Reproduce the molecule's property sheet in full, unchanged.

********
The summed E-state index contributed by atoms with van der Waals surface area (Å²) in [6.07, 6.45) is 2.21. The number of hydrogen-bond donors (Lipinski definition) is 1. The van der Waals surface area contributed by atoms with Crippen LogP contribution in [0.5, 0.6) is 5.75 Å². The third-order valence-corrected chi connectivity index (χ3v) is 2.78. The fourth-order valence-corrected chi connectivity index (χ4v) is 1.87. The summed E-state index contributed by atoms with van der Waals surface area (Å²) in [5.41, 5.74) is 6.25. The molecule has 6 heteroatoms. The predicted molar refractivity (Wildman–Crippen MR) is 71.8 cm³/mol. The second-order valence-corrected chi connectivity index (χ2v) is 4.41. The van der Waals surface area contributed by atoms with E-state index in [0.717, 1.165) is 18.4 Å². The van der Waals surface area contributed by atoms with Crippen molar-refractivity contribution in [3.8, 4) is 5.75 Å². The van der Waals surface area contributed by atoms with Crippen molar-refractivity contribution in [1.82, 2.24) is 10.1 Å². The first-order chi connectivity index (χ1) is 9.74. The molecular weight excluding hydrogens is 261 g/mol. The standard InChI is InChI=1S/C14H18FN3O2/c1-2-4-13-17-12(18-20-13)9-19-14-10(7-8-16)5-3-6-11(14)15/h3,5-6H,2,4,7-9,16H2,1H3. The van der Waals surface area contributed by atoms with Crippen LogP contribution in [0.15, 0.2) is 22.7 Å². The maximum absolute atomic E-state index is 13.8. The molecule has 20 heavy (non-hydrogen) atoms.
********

The summed E-state index contributed by atoms with van der Waals surface area (Å²) in [6.07, 6.45) is 2.21. The number of hydrogen-bond donors (Lipinski definition) is 1. The van der Waals surface area contributed by atoms with Crippen LogP contribution in [0.5, 0.6) is 5.75 Å². The third-order valence-corrected chi connectivity index (χ3v) is 2.78. The fourth-order valence-corrected chi connectivity index (χ4v) is 1.87. The summed E-state index contributed by atoms with van der Waals surface area (Å²) in [5.41, 5.74) is 6.25. The molecule has 6 heteroatoms. The predicted molar refractivity (Wildman–Crippen MR) is 71.8 cm³/mol. The second-order valence-corrected chi connectivity index (χ2v) is 4.41. The van der Waals surface area contributed by atoms with E-state index in [0.717, 1.165) is 18.4 Å². The van der Waals surface area contributed by atoms with Crippen molar-refractivity contribution in [3.8, 4) is 5.75 Å². The van der Waals surface area contributed by atoms with Crippen molar-refractivity contribution in [1.82, 2.24) is 10.1 Å². The first-order chi connectivity index (χ1) is 9.74. The molecular weight excluding hydrogens is 261 g/mol. The standard InChI is InChI=1S/C14H18FN3O2/c1-2-4-13-17-12(18-20-13)9-19-14-10(7-8-16)5-3-6-11(14)15/h3,5-6H,2,4,7-9,16H2,1H3. The van der Waals surface area contributed by atoms with Crippen LogP contribution in [0.15, 0.2) is 22.7 Å². The maximum absolute atomic E-state index is 13.8. The molecule has 20 heavy (non-hydrogen) atoms.